THE six-year delay in selling Magherafelt Army base to the education board impacted on the local community and resulted in significant costs to the public sector, a major report has revealed.
NI Audit Office has called for all departments to ‘clearly track and account for’ ringfenced money after a probe into the sale of the base to the North Eastern Education and Library Board.
The report looks at the costs and raises concerns over the handling of several military bases including Magherafelt.
It highlights delays and the expense of removing contaminants such as fuel spills, lead, asbestos and other harmful chemicals from the sites.
The Magherafelt base was sold to the NEELB for replacement Primary and Nursery Schools which are currently under construction.
The base had been transferred to the Office of the First and Deputy First Minister under a scheme which allowed them to sell the property.
In 2008 the land was valued by the LPS at £1.5m for educational purposes and £7.5m for residential use. To ensure the land could not be resold for profit, the sale to NEELB was by way of a 999 year lease restricting the use of the land to educational purposes only. The site full planning permission was obtained in February 2009.
The sale was finally completed in February 2010 for £1.2 million, less £250,000 for site remediation costs. These costs were calculated by consultants appointed by NEELB.
However following a probe by the Audit Office, it recommended that ‘all Departments clearly track and account for how “ring-fenced” money is spent and ensure that the process is transparent to the Assembly and the local communities it was intended to support’.
The report stated: “Delays, such as those encountered at the Magherafelt site, impact on the local community and result in significant costs to the public sector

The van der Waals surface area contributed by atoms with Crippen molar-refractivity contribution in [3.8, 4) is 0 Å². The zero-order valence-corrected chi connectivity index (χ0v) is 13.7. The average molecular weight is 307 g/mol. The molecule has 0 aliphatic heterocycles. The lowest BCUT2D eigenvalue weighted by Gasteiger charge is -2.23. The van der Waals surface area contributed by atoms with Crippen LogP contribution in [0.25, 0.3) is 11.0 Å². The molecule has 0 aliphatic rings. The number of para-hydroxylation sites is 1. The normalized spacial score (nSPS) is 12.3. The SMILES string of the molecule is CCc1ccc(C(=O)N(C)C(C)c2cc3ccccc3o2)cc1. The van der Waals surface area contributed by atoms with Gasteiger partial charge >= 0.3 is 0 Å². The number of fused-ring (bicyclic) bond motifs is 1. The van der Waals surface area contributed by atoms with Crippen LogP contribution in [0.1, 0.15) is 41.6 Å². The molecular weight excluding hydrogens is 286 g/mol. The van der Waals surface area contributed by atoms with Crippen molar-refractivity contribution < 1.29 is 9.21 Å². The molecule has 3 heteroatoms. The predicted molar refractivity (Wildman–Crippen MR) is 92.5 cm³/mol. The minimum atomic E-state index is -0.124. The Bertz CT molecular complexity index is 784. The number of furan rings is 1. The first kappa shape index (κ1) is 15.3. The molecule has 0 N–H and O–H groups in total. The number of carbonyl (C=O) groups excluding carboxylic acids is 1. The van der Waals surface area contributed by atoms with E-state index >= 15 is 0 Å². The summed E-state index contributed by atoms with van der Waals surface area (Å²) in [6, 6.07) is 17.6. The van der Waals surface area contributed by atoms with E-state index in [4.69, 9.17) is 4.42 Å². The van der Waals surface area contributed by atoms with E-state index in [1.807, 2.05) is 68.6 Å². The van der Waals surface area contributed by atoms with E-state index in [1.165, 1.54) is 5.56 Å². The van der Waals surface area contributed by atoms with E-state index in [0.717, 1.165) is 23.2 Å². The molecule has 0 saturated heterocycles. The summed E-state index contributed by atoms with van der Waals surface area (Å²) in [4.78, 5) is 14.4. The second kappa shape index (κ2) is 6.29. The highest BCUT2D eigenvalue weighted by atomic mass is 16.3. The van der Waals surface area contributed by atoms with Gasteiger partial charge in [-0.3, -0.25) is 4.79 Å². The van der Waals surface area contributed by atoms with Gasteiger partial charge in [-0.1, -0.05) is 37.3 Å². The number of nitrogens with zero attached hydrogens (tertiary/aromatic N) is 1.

“It is evident that many factors have contributed to the six-year delay in the sale of the site to NEELB. These included a lack of clarity over the terms of the transfer and/or sale; uncertainty over the extent of contamination on the site; and significant delays in the submission and approval of planning applications due to the site’s former use as a military base and the need for consultation with a wide range of statutory bodies.
“Their impact however, is primarily on the community who was to benefit from the redevelopment of the site. Our 2010 report 22 on School Design and Delivery highlighted the issue of raising expectations and delays in delivering school capital projects after they have been announced.”
A replacement primary and nursery school are underway at an estimated cost of £4.8m. Funding for both the site purchase and capital works is being provided by the Department of Education.
The project is expected to be completed in November next year.